Woah, a chapter that goes some unexpected places.
A description of God’s City, walls made of salvation, the strongest stuff there is. Gates town open to all nations. To the dead.
A height metaphor is used to talk about the proud and pompous being made low and the humble lifted up, but not reversed, made straight, made even.
Isaiah is always this two edged sword, can’t damn without hope, no hope without contrasting fate of those who do not listen. It’s always a plea.
The contrast here is with the outcome of people’s trust in their own strength, which looks like it’s going to deliver but ultimately can’t. Amusingly it is compared to a woman writhing with birth pains who ultimately delivers a fart. What a great way to think about so much of the Ted talks etc, humanism has great goals, but only humans to execute them.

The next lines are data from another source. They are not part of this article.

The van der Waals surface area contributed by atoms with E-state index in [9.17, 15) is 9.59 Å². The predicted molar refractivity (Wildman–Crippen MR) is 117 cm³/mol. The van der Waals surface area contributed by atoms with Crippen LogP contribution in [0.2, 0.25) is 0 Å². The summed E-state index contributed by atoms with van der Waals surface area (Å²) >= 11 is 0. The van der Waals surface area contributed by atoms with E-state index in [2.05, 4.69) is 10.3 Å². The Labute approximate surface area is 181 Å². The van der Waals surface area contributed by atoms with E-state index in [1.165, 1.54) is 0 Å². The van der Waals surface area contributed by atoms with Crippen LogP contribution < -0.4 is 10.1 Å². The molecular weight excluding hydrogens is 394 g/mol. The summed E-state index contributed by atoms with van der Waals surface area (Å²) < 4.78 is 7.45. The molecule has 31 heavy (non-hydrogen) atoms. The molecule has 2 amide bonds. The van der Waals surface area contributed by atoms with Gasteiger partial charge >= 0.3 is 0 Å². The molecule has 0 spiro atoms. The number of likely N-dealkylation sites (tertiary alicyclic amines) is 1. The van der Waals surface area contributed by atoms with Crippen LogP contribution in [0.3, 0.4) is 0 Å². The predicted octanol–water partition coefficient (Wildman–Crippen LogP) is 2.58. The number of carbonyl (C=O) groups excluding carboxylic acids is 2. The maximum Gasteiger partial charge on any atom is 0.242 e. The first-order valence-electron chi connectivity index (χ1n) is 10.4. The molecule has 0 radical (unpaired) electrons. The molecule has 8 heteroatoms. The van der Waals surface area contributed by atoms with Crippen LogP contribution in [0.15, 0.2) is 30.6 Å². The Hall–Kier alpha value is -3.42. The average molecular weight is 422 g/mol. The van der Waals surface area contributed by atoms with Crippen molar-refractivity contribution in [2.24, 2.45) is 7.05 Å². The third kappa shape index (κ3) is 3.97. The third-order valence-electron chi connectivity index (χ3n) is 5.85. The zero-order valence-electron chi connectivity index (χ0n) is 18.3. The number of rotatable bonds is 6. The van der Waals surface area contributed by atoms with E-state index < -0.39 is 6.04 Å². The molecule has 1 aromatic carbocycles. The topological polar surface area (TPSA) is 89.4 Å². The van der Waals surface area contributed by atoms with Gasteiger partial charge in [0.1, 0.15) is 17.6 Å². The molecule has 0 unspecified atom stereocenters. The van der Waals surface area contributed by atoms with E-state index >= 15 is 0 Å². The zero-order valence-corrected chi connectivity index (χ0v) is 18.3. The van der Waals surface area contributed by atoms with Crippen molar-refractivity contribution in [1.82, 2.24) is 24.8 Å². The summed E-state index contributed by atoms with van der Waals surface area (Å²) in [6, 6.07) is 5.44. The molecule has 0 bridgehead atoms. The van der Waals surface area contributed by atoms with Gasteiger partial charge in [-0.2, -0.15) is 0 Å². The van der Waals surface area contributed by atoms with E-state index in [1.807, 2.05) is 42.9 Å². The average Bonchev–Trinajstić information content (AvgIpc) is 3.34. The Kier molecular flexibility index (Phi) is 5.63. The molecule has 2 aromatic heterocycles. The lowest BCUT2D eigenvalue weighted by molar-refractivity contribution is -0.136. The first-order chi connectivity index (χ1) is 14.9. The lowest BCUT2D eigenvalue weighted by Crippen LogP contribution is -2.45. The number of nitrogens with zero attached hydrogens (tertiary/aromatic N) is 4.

The birth metaphor extends to God raising the dead in him for his City, the ground giving them up. The City of Salvation is not tied to earthly life spans, its eternal forwards and backwards.
God is solid, God is real, God produces children for his labours, true justice, true rescue, lasting comfort.
In the meantime this promise “God will keep you in perfect peace if your mind is set on him”